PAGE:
New York — Policies and legal tools already exist to decarbonize the US power sector, but political will is lacking and influencing key decision makers like public utility commissioners could be a way to advance carbon dioxide emissions reduction goals, energy experts said.
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"There is broad consensus that preventing the worst impacts of climate change requires keeping global warming below two degrees Celsius through the end of the 21st Century, which requires steep cuts in greenhouse gas emissions," Mike O'Boyle, director of electricity policy at climate policy think tank Energy Innovation, said during a panel discussion Thursday evening at Columbia University Law School in New York.
We need to globally avoid up to 55% of cumulative emissions between now and 2050 compared to business as usual, O'Boyle said, and annual emissions need to be 40% to 70% below business as usual emissions.
And while climate change impacts are being experienced in the form of droughts, floods, and wildfires and other concerning ways, there is hope in "well-crafted coherent climate policy," O'Boyle said. The policies that matter are already working in many ways, including appliance standards, building codes and renewable portfolio standards.
RPS programs have moved international markets and driven down costs for wind and solar power to where they are the lowest-cost source of new electricity in most of the US, O'Boyle said, and one in five Americans live in a state with 100% clean energy goals.
"We have the technology we need to stabilize emissions," Sonia Aggarwal, vice president at Energy Innovation, said. A lot of zero-carbon power sources are coming into the market at "amazingly low cost," Aggarwal said.
There are opportunities to make buildings more energy efficient and to get natural gas and other fossil fuels out of them through electrification of water heating and air handling, she said.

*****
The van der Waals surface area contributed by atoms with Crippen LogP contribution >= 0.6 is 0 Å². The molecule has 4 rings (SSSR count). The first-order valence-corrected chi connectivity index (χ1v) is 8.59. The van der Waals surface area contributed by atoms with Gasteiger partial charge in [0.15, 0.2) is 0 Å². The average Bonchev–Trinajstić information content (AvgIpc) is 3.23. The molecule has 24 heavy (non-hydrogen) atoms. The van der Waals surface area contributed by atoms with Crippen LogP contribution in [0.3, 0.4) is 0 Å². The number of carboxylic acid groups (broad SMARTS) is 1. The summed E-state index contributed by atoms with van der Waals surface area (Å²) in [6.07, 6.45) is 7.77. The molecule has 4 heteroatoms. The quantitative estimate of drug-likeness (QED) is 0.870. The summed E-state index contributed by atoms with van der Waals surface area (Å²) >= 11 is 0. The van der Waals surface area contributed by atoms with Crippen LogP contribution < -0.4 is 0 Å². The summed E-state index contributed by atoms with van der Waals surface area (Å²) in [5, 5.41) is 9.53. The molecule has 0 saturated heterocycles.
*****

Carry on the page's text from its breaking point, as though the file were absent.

Dale Bryk, deputy secretary for energy and environment for New York State wants the "most ambitious package of legislation" to address GHG gas emissions reduction than any other state. Such legislation has thus far failed to pass in the democrat-controlled legislature.
And Bryk said she would like a target on the order of zero natural gas in any buildings by 2040, possibly as part of the climate legislation being negotiated.
Importantly, Aggarwal said the cash flow already exists to reach some of these goals as we spend globally $5 trillion on energy each year and $6 trillion on infrastructure. The money should flow to "green choices and not brown choices," Aggarwal said.
However, policy and utility regulation structure are slowing the transition in many cases. If we adopted 100% clean energy standards in the power sector we could eliminate one-third of all GHG emissions for power generation, Aggarwal said. And if you use that clean electricity to power transportation and eliminate fossil fuel burning from buildings you can get an additional 20% emissions reduction.
Public utilities commissions the US make most of the decisions with regard to decarbonizing the power sector. "Once we understand who makes the decisions ... we should be thinking about what can we do to help them make decisions that will reduce GHG emissions," Aggarwal said.
There are 194 PUC commissioners across the US and about 95 of them constitute a majority "who have enormous influence" over reaching 100% clean power targets, she said.
We need to avoid emissions "dead ends" that decrease emissions in the short term, but then lock in those lower emissions levels, with an example being power sector coal to gas switching, Michael Gerrard, professor of professional practice and faculty director at Columbia Law School's Sabin Center for Climate Change Law, said.
It is technically feasible to reduce GHG emissions by 80% and it would require complete decarbonization of the power sector by 2050, Gerrard said. And it could be achieved at a cost of 1% of US gross domestic product, he said.
"I'm optimistic we have the technical capability, but we don't have the political will," Gerrard said.
Gerrard is involved in an effort to recruit pro-bono lawyers to draft model policies to help reduce emissions that can be shared with elected officials.
-- Jared Anderson, firstname.lastname@example.org
-- Edited by Richard Rubin, email@example.com